If you have asthma, you know all too well how scary an asthma attack can be. If you don’t have asthma, it’s hard to fully appreciate what it’s like not to be able to breathe and the panic that can cause. As an allergist/immunologist asthma specialist, I hear statements like this a lot from my patients with asthma, which is why I offer this blog to help people understand what things can trigger an asthma attack and just as importantly, how to avoid them.
Most people think that spring and summer are the worst seasons for allergies, but fall is not far behind, bringing with it these unpleasant and annoying symptoms:
- Watery, itchy, irritated eyes
- Runny nose
- Nasal congestion
- Rashes or hives
- Itchy throat
- In severe cases, trouble breathing or anaphylaxis (a life-threatening allergic reaction)
Even though ice, snow and freezing temperatures bring an end to pollen, many people still suffer from winter allergies, primarily due to more time spent indoors. In fact, the most common allergens—house dust mites, animal dander, cockroach droppings, fabric fiber, bacteria and forced-air furnaces circulating airborne dust—are actually worse in winter when there is less ventilation. For allergy sufferers, the old saying “Home is where the heart is” could be “Home is where the allergens are.”
For many people with allergies, spring is the worst season of the year. But here at Westchester Health, we’ve observed that for a large number of our patients, fall is right behind it in severity. People with nasal and eye allergies, as well as asthma, often suffer throughout the fall, from late August thru November.
If you have seasonal allergies, you know awful they can make your life, especially in summertime when you really want to be outdoors. They can make you feel tired, keep you from sleeping at night and negatively effect the way you function at work. Here at Westchester Health, a good number of our patients suffer from seasonal allergies, especially pollen. What we’ve found over the years is that if people can make certain adjustments to their lifestyles, they can minimize their exposure to a lot of the things that are making them sneeze, cough and feel miserable. We share those here:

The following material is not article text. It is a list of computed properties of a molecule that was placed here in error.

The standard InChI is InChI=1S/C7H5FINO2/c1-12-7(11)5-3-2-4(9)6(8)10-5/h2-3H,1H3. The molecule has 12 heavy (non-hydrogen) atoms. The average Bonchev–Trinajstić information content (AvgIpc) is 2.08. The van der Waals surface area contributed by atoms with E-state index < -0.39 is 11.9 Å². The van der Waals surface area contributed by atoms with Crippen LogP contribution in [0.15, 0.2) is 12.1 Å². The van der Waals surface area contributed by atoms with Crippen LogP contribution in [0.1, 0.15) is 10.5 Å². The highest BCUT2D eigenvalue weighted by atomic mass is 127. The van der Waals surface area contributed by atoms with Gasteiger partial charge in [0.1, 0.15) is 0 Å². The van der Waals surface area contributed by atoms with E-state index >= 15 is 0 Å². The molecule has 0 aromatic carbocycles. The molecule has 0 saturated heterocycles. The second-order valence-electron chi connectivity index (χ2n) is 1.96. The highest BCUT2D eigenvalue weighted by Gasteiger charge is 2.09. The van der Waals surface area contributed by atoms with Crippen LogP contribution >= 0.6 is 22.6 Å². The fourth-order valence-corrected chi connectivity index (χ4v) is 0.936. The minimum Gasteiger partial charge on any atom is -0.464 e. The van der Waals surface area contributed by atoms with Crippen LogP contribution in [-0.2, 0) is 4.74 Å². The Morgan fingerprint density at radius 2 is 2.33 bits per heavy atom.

Spring is on its way! While many people look forward to this season of renewal, warm weather and beautiful blossoms, for those with allergies it can be something to dread. At Westchester Health, our patients with eye, nose and respiratory spring allergies usually find themselves symptomatic from late March until late May, although the onset of symptoms could be earlier depending on warm weather trends.
For many years, expert opinion said that the best way to prevent food allergy, especially an allergy to peanuts, was to not feed that food to a child until age 3. However, a landmark study published in 2015 (the LEAP study) has disputed this long-held belief and instead, demonstrated that children at risk for peanut allergy in fact had a much lower incidence of allergy by age 5 if they were fed peanuts regularly by age 6 months, compared to children who avoided peanuts. James A. Pollowitz, MD, FAAAAI, FACAAI, an allergy, asthma and immunology specialist with our Westchester Health Pediatrics group, explains these dramatic new findings in a recent blog.
At Westchester Health, many patients come to us who think they may have a food allergy, or a food intolerance, or maybe both. To get the facts, and some answers, we refer them to one of our allergists who perform specific tests to determine what is causing the reactions. If it is determined that they do indeed have a food allergy, our specialists work with them to develop a diet and treatment plan so that a severe allergic reaction can be avoided.
If you have a child with peanut allergy, here is some fantastic news. A recent groundbreaking study reveals a revolutionary new way of thinking about peanut allergy in children, reports James A. Pollowitz, MD, FAAAAI, FACAAI, an allergy, asthma and immunology specialist with Westchester Health Pediatrics, in his highly-informative blog.
For people in the Northeast with allergies, Spring is the worst season but Fall can be almost as troublesome. From late August thru November, watery eyes, sneezing, coughing, a stuffy nose and asthma are often the order of the day.